Don’t be afraid to ask questions
Even when working within an industry you’re familiar with or a role you’ve had previous experience in, starting in a new company will always have elements of the unknown. Every organisation will have a unique way of doing things that a new employee will need to learn and the most efficient way to do this is ask questions. Some employees might start to feel a little self-conscious about ‘interrupting’ or ‘bothering’ their colleagues with constant questions in the first week or month, however it can actually be quite the opposite. Asking in-depth questions demonstrates to your team that you have a vested interest in your new role and are wanting to do things right, which creates a great first impression. It’s also in the best interests of your new manager and colleagues that you make a strong start in your new role, so they will be more than happy to answer any questions you might have and guide you through those early stages. And most importantly, there is never a stupid question; asking questions when they first occur to you, will prevent misunderstandings further down the track that could negatively impact both your and the greater team’s productivity.
It can be a little harder to ask questions when you’re not face to face with someone in a meeting or having a conversation, so if a question occurs to you while you’re at home, make a note of it so that you can look back on it later. This can help if you’ve emailed someone a question and the email gets lost in the noise- by having a set of physical notes you can go over daily, you can remind yourself about certain things you’re still waiting on an answer for.
Set SMART Goals
Once you start to feel settled into your new role and have been properly introduced to the key people you’ll be working with, you can start setting up your key goals you want to achieve in your new role. Organise time with your manager to set SMART goals which you can achieve for the first month, six months and year of your new role, in order to develop and progress your skills and knowledge. ‘SMART’ goals, mean goals that are specific, measurable, attainable, relevant and time-scaled; ensuring your goals follow these criteria will help maximise your chances of fulfilling them. Your SMART goals, especially in the early stages don’t have to be large, the aim is to help you keep focus and have something to strive for in those first initial weeks and months. Especially, when working remotely, these goals will also help you to maintain focus and feel like you’re staying on track in the absence of having your manager and your team physically around you.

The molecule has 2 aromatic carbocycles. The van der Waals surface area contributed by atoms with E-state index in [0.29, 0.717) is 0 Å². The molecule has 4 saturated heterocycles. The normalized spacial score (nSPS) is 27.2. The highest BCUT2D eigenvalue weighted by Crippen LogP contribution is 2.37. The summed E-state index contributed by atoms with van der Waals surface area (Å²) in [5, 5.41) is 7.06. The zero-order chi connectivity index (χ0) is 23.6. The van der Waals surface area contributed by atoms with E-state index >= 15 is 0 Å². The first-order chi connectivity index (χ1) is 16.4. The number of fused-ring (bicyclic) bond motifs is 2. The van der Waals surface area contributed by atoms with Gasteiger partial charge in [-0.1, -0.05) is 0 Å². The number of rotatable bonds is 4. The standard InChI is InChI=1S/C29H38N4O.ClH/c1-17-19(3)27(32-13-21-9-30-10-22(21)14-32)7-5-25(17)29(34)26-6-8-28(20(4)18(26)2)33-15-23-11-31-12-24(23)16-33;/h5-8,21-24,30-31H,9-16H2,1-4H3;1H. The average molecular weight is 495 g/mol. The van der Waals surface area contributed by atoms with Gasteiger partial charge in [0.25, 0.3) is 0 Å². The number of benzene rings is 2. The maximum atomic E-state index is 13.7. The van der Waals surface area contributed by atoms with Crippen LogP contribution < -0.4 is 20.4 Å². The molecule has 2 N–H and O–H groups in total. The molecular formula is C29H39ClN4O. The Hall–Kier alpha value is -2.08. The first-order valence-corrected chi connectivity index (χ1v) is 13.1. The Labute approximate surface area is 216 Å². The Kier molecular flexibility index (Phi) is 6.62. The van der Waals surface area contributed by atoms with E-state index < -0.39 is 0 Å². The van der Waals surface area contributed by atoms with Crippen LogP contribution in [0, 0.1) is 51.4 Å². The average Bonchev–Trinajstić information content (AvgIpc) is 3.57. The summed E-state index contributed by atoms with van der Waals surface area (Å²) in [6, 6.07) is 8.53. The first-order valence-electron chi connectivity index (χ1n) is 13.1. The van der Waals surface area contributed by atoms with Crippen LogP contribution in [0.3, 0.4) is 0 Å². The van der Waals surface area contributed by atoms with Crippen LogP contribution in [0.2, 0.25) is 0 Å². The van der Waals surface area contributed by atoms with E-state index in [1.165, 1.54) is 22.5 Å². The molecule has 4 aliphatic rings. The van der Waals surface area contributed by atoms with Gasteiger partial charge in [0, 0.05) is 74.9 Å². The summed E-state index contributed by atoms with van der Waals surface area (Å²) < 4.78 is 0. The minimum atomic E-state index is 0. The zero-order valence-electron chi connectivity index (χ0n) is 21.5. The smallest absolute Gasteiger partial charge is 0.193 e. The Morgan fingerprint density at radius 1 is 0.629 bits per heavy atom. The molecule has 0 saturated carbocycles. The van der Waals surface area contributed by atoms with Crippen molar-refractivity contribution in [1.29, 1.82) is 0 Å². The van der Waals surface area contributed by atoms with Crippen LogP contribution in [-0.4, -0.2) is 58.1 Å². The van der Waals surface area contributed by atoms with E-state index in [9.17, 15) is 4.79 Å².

Once your goals have been set, ensure you arrange regular and routine catch ups to update your manager on your progress. This helps to demonstrate how motivated and driven you are.
Check Your Tech
If you are having to start a new job remotely, one of the most important things to check prior to the first day is your technology and the office set up as your technology; computer, software etc. will be your lifeline. Your organisation might deliver a new computer to you for your first week, or provide you with a laptop on your first day but it’s important for you to check your hardware as soon as you can; that everything works, your connection is strong etc. It’s also important to familiarise yourself with the software and tools you’ll be using in your new role; especially the platforms you’ll be conducting your video calls on. This will help alleviate some anxiety, as it’s one less thing to worry about during your first week. It also ensures that you’ll be able to hit the ground running as soon as you start and if there are any issues, you can resolve these straight away.
It’s never easy starting and settling in to a new organisation, and it can feel especially daunting having to navigate this process when you’re not sharing the same physical space as your new team. But it is possible and the right preparation and a proactive attitude, you can smoothly transition into a new team, and a new organisation and build the foundations for a strong and prosperous future with the company.